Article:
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Accountability and human rights in the age of tech
It is considered almost common knowledge that the internet has made significant contributions to human rights. To the extent the net and tech are met with criticism or scepticism, it tends to be the result of extreme and conspicuous abuse (eg Cambridge Analytica), but the more fundamental question of the net’s true contribution to human rights has never been raised in public discourse. From the perspective of human rights as recognised by the Universal Declaration of Human Rights (UDHR), the intention of this paper is to challenge the conventional wisdom of tech’s contribution and to raise the question as to whether tech immunity is a privilege undeserved. Has immunity become a licence to destroy values, democracy, social cohesion and human rights? Has it become a one-sided deal without checks and balances? Finally, the paper suggests possible solutions for these questions.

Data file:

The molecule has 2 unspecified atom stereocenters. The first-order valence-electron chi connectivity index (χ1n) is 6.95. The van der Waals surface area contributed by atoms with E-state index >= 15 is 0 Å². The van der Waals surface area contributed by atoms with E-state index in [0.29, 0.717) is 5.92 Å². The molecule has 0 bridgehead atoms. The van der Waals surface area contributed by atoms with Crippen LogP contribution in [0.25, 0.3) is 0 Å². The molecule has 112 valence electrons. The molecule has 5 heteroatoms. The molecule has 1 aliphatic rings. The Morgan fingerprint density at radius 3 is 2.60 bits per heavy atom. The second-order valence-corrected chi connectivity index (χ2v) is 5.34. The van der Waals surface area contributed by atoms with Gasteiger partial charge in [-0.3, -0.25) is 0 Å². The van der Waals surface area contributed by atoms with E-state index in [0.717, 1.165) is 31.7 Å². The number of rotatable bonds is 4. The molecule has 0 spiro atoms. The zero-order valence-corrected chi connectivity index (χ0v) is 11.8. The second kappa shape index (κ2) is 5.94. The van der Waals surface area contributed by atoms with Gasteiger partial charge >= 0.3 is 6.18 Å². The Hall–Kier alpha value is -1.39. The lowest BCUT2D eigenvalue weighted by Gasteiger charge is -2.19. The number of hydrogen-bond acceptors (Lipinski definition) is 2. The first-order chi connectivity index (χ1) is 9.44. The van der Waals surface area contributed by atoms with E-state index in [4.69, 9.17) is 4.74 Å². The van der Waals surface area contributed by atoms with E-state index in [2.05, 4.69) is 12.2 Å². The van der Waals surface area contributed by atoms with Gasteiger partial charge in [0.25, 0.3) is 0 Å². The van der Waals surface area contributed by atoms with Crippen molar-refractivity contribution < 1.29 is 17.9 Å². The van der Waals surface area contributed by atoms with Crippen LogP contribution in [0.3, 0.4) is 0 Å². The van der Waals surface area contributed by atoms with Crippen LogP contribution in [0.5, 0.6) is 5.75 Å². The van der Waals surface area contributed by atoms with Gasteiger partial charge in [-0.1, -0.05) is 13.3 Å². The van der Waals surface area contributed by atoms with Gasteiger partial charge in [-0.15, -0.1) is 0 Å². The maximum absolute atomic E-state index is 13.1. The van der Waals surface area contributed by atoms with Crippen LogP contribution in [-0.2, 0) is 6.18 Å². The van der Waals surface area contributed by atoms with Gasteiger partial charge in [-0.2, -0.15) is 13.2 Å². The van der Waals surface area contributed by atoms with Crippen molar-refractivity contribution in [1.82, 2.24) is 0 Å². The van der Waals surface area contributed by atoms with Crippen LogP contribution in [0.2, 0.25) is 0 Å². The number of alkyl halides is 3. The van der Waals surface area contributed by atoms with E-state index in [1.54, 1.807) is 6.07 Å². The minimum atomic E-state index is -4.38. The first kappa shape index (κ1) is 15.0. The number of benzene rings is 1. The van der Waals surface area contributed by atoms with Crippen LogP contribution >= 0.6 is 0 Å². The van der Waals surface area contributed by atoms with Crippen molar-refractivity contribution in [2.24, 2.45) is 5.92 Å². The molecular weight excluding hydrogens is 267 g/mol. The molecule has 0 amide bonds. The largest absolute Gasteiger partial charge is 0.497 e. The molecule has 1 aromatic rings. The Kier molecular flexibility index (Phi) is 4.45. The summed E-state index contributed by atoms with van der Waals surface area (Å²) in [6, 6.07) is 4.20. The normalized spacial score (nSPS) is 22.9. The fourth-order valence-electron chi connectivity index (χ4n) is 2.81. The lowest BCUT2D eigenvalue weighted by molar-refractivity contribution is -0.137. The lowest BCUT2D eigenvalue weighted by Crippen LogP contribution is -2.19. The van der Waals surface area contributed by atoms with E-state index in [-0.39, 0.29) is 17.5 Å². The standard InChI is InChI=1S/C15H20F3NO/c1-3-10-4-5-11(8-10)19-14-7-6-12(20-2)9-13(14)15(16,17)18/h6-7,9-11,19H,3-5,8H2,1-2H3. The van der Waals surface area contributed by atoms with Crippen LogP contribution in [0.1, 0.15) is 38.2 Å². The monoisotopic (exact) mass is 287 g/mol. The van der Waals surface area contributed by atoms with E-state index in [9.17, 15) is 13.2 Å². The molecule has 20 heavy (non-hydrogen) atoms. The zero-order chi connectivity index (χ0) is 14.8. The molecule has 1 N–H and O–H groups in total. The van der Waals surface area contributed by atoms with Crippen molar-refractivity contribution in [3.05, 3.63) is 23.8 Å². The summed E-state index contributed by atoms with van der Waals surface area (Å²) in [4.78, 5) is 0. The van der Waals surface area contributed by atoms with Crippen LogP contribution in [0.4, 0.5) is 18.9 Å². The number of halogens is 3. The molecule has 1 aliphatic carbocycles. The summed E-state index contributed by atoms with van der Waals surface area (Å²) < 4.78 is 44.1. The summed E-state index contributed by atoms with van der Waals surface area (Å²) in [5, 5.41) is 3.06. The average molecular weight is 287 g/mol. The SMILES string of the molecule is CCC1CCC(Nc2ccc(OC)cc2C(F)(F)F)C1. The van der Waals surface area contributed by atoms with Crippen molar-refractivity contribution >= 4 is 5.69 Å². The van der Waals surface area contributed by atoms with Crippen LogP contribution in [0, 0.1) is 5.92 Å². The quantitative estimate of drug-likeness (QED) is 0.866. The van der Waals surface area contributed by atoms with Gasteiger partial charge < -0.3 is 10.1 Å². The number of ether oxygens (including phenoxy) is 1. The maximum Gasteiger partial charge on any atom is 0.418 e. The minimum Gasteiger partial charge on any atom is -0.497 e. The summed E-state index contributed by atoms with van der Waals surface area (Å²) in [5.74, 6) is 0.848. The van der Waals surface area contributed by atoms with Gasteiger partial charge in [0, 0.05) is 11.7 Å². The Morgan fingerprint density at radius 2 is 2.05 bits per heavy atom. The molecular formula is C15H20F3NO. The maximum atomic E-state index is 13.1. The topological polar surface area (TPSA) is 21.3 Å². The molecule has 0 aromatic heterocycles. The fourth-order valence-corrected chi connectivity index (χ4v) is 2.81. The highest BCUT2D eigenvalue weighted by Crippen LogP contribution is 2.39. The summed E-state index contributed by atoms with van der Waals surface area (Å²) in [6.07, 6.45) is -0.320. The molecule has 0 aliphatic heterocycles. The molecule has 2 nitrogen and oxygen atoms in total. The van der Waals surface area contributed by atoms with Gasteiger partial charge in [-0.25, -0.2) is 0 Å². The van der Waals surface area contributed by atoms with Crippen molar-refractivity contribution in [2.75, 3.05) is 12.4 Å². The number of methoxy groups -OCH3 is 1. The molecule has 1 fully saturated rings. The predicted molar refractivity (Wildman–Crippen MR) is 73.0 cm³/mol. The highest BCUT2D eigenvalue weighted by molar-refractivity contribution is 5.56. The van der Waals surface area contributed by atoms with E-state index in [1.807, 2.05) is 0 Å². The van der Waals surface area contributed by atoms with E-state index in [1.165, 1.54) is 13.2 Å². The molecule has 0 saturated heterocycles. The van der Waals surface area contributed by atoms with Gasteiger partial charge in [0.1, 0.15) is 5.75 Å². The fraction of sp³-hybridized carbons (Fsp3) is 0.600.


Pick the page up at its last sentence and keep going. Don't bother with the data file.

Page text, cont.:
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Dan Shefet is a French lawyer, born in Denmark, and the author of the report to UNESCO on ‘Online Radicalization’ as Individual Specialist, Expert with the Council of Europe on the Internet Ombudsman and President of AAID. Dan holds a philosophy degree and a law degree from the University of Copenhagen in addition to law studies in France. He specialises in European law as well as Human Rights, in general, and in the IT environment, in particular. Dan is a frequent speaker at international conferences on IT law, data privacy and content regulation. In 2014, he founded the Association for Accountability and Internet Democracy (AAID). The main objective of this association is to introduce a general principle of accountability on the internet in order to secure the protection of human integrity.